How did Vincent Smith fall overboard from a container ship near the coast of Mauritania, fathoms away from her former life as Jonathan Alkaitis' pretend trophy wife? In this long-anticipated follow-up to Station Eleven (2014), Mandel uses Vincent's disappearance to pick through the wreckage of Alkaitis' fraudulent investment scheme, which ripples through hundreds of lives. There's Paul, Vincent's half brother, a composer and addict in recovery; Olivia, an octogenarian painter who invested her retirement savings in Alkaitis' funds; Leon, a former consultant for a shipping company; and a chorus of office workers who enabled Alkaitis and are terrified of facing the consequences. Slowly, Mandel reveals how her characters struggle to align their stations in life with their visions for what they could be. For Vincent, the promise of transformation comes when she's offered a stint with Alkaitis in "the kingdom of money." Here, the rules of reality are different and time expands, allowing her to pursue video art others find pointless. For Alkaitis, reality itself is too much to bear. In his jail cell, he is confronted by the ghosts of his victims and escapes into "the counterlife," a soothing alternate reality in which he avoided punishment. It's in these dreamy sections that Mandel's ideas about guilt and responsibility, wealth and comfort, the real and the imagined, begin to cohere. At its heart, this is a ghost story in which every boundary is blurred, from the moral to the physical. How far will Alkaitis go to deny responsibility for his actions? And how quickly will his wealth corrupt the ambitions of those in proximity to it? In luminous prose, Mandel shows how easy it is to become caught in a web of unintended consequences and how disastrous it can be when such fragile bonds shatter under pressure.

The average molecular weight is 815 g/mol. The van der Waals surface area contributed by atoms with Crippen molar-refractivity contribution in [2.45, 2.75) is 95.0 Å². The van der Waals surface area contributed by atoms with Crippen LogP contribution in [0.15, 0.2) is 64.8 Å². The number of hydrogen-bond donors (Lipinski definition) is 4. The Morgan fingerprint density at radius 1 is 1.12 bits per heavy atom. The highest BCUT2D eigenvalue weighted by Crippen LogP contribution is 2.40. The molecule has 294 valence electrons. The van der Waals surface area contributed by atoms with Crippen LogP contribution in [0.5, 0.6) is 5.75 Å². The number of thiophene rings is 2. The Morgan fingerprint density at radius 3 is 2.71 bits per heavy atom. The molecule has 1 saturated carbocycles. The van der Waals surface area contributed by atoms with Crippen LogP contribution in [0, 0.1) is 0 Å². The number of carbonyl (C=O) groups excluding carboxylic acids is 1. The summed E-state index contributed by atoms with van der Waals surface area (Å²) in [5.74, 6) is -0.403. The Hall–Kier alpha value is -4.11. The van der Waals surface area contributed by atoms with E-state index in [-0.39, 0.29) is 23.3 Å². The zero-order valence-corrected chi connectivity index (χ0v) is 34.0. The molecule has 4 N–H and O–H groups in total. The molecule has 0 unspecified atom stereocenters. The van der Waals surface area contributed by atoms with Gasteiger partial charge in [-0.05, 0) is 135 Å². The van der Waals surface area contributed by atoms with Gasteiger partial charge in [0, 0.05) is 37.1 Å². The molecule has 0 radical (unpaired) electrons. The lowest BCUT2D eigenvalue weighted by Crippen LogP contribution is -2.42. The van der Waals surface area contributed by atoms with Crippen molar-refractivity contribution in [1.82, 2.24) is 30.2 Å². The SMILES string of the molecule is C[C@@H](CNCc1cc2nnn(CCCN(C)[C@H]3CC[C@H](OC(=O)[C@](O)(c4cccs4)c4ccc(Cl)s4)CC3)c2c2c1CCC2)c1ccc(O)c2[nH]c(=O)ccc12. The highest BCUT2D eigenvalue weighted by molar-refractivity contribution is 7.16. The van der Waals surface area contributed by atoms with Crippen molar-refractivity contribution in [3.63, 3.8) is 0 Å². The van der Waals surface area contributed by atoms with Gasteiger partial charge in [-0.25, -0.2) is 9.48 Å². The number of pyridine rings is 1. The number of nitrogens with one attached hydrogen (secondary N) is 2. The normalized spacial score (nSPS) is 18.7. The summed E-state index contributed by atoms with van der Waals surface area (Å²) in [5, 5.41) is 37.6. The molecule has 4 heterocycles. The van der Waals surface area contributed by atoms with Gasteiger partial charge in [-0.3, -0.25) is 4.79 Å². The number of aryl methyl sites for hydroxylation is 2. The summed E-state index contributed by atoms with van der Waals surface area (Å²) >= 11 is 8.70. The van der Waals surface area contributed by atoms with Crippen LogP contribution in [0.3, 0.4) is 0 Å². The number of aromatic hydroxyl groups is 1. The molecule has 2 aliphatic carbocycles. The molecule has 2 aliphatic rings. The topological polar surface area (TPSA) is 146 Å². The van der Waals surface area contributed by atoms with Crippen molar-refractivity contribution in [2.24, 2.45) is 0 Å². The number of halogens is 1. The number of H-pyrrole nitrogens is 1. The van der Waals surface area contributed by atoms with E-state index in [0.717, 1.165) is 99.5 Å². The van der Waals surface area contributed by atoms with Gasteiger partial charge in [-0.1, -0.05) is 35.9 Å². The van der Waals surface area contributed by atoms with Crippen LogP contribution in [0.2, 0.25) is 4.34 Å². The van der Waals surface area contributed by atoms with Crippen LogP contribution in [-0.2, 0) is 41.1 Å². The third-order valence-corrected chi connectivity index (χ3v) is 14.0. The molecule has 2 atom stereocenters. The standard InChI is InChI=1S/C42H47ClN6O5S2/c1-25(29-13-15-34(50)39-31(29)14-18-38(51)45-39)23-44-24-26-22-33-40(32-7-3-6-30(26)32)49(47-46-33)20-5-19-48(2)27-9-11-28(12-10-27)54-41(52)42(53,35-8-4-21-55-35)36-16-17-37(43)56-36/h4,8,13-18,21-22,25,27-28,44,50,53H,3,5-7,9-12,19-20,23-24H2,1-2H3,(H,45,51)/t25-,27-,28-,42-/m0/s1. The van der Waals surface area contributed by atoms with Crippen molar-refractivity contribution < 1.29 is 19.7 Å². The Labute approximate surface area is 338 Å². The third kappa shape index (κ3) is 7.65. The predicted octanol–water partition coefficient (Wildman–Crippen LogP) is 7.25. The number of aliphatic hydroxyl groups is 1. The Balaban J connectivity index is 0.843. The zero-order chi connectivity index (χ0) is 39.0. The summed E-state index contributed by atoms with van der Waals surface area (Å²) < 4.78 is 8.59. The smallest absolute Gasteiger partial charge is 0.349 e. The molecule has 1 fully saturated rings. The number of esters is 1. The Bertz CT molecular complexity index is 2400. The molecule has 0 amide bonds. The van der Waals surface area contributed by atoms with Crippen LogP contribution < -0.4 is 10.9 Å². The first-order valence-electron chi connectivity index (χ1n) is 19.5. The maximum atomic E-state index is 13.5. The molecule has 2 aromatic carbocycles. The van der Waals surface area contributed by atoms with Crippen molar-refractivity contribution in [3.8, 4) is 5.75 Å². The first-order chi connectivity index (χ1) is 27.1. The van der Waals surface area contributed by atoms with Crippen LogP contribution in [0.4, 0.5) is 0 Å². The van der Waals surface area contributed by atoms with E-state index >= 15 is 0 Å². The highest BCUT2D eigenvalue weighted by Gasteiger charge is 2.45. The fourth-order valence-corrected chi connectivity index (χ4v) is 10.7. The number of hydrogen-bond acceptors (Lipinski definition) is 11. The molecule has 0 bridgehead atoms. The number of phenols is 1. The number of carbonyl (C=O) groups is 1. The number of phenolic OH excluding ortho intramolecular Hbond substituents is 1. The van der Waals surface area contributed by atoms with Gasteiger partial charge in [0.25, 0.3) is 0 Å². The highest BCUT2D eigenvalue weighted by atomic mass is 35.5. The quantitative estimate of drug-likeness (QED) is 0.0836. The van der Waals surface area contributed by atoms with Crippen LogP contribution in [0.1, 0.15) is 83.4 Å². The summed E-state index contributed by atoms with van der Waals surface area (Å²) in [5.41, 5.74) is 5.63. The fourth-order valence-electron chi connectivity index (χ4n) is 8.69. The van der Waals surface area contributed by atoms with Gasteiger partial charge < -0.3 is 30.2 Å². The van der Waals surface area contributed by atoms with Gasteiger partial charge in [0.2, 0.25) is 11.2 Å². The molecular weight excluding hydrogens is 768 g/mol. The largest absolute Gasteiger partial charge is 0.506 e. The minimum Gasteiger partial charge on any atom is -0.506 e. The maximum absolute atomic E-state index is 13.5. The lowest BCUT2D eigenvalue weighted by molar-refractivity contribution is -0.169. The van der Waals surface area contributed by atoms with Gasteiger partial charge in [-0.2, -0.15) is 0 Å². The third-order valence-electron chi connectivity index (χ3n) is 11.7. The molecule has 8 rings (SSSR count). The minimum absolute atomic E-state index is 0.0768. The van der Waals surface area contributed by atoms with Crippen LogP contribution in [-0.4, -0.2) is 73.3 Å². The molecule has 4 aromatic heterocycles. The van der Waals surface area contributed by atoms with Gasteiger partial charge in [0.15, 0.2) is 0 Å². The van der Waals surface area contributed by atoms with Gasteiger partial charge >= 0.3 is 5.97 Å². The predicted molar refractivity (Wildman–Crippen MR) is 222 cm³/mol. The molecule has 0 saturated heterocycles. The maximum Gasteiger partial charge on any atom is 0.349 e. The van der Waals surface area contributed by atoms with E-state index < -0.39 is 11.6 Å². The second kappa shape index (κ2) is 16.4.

A strange, subtle, and haunting novel.

Pub Date: March 24, 2020

ISBN: 978-0-525-52114-3

Page Count: 320

Publisher: Knopf

Review Posted Online: Nov. 25, 2019

Kirkus Reviews Issue: Dec. 15, 2019

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A strict report, worthy of sympathy.

THE CATCHER IN THE RYE

A violent surfacing of adolescence (which has little in common with Tarkington's earlier, broadly comic, Seventeen) has a compulsive impact.

"Nobody big except me" is the dream world of Holden Caulfield and his first person story is down to the basic, drab English of the pre-collegiate. For Holden is now being bounced from fancy prep, and, after a vicious evening with hall- and roommates, heads for New York to try to keep his latest failure from his parents. He tries to have a wild evening (all he does is pay the check), is terrorized by the hotel elevator man and his on-call whore, has a date with a girl he likes—and hates, sees his 10 year old sister, Phoebe. He also visits a sympathetic English teacher after trying on a drunken session, and when he keeps his date with Phoebe, who turns up with her suitcase to join him on his flight, he heads home to a hospital siege. This is tender and true, and impossible, in its picture of the old hells of young boys, the lonesomeness and tentative attempts to be mature and secure, the awful block between youth and being grown-up, the fright and sickness that humans and their behavior cause the challenging, the dramatization of the big bang. It is a sorry little worm's view of the off-beat of adult pressure, of contemporary strictures and conformity, of sentiment….

A strict report, worthy of sympathy.

Pub Date: June 15, 1951

ISBN: 0316769177

Page Count: -

Publisher: Little, Brown

Review Posted Online: Nov. 2, 2011

Kirkus Reviews Issue: June 15, 1951